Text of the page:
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The Unexpected (But Highly Satisfying) Evolution of a Coaching Career

Coach Scott Saifer discusses what it takes to work with athletes who might lack ability or motivation, or both.

Scott Saifer cycling with another athlete through fog
Scott Saifer riding with one of his clients.

Early in my career, I worked almost exclusively with highly competitive athletes, folks who raced several times per month and who were focused on improving their rank in the world of cycling. Most of them were men in their 20s or 30s who watched the Tour de France and dreamed of competing at the highest levels, even if they mainly attended the local Cat. 2, 3 and 4 races and the occasional district championship. A few of my clients were going to masters road, cyclocross, and mountain bike nationals or worlds, and even picking up some podium spots. 

At some point in the late 90s, I started getting calls from people who had goals outside of bike racing. One fellow wanted to set a speed record for hiking all 10 of California’s 14,000-foot peaks. Another was a woman doing city-to-city inline skating races. At that time, most inline skating was coached from a speed rather than endurance perspective—based on ice speedskating protocols—and she knew she needed to train for endurance, which she knew was my area. When I told her that I’d never skated, she set me straight, “I know how to skate. I want you to teach me how to train.”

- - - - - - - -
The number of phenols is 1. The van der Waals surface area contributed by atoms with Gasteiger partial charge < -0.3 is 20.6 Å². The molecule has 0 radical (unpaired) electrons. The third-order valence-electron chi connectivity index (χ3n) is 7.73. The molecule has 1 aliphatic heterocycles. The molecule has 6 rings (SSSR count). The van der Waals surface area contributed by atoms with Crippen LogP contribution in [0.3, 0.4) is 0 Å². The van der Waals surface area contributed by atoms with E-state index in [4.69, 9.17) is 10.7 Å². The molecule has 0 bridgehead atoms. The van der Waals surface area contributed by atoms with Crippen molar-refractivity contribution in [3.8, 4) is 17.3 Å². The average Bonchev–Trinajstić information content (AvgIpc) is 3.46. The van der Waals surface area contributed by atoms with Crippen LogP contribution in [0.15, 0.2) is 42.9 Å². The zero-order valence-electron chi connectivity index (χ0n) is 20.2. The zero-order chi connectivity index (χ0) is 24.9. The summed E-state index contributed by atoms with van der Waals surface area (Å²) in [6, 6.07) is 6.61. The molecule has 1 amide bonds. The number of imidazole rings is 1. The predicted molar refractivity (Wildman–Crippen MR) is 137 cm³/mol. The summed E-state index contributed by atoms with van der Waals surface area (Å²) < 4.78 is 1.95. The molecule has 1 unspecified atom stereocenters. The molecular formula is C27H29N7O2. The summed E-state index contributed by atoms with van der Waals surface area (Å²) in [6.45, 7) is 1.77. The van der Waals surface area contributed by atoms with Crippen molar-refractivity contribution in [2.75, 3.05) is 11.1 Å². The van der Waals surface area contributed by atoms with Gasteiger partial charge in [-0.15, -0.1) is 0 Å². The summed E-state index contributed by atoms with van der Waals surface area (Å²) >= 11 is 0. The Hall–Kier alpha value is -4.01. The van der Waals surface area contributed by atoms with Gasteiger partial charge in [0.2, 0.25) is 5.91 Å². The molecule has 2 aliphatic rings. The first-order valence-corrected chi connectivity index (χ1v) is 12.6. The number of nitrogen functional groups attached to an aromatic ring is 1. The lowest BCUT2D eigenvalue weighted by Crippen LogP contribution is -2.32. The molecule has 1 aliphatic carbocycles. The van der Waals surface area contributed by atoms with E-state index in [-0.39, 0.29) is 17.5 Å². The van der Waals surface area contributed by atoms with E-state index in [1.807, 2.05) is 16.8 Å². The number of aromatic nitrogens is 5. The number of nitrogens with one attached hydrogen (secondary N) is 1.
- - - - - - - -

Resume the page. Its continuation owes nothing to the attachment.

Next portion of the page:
She was right. Training for endurance on skates is similar to training for endurance on a bike in terms of the hours, intervals, and the need for self-awareness and rest. I realized that my expertise was not confined to bike racing. My specialty was training for aerobic sports.  

Meeting a need can be more fulfilling than a PR

As my longtime athletes grew older, some of them continued to compete as much as ever. But more of my athletes considered events as an excuse to train to stay healthy or started focusing on club rides. They needed to be fit enough to keep up with “the guys.” Winning, or coming close to winning a race, was no longer the point. I started to sell my services differently, working with more club, tour, and fondo riders. 

When one of my masters athletes experienced a sudden decrease in heart rate of more than 15 beats per minute over a few months’ time, I sent him to see his doctor, who promptly took him into surgery for a triple bypass. He likely would have had a heart attack due to blockages of his coronary arteries within a few weeks. This athlete credited me with saving his life, and this experience led me to seek out more athletes with health-related concerns. I became more willing to say, “Sure, I can help with that.”  

There was another reality that was setting in. I couldn’t help but notice that if I helped a highly competitive athlete move from 9th in the standings to 5th, they were pleased with the progress, but they were hardly jumping up and down. But take someone who hasn’t exercised for years and show them that they can ride 40 or 50 miles and feel decent afterward, or teach them how to do something that improves or maintains their health, and it’s totally different. When I help people like this gain fitness, they are thrilled and grateful. As a coach I take great satisfaction from those experiences.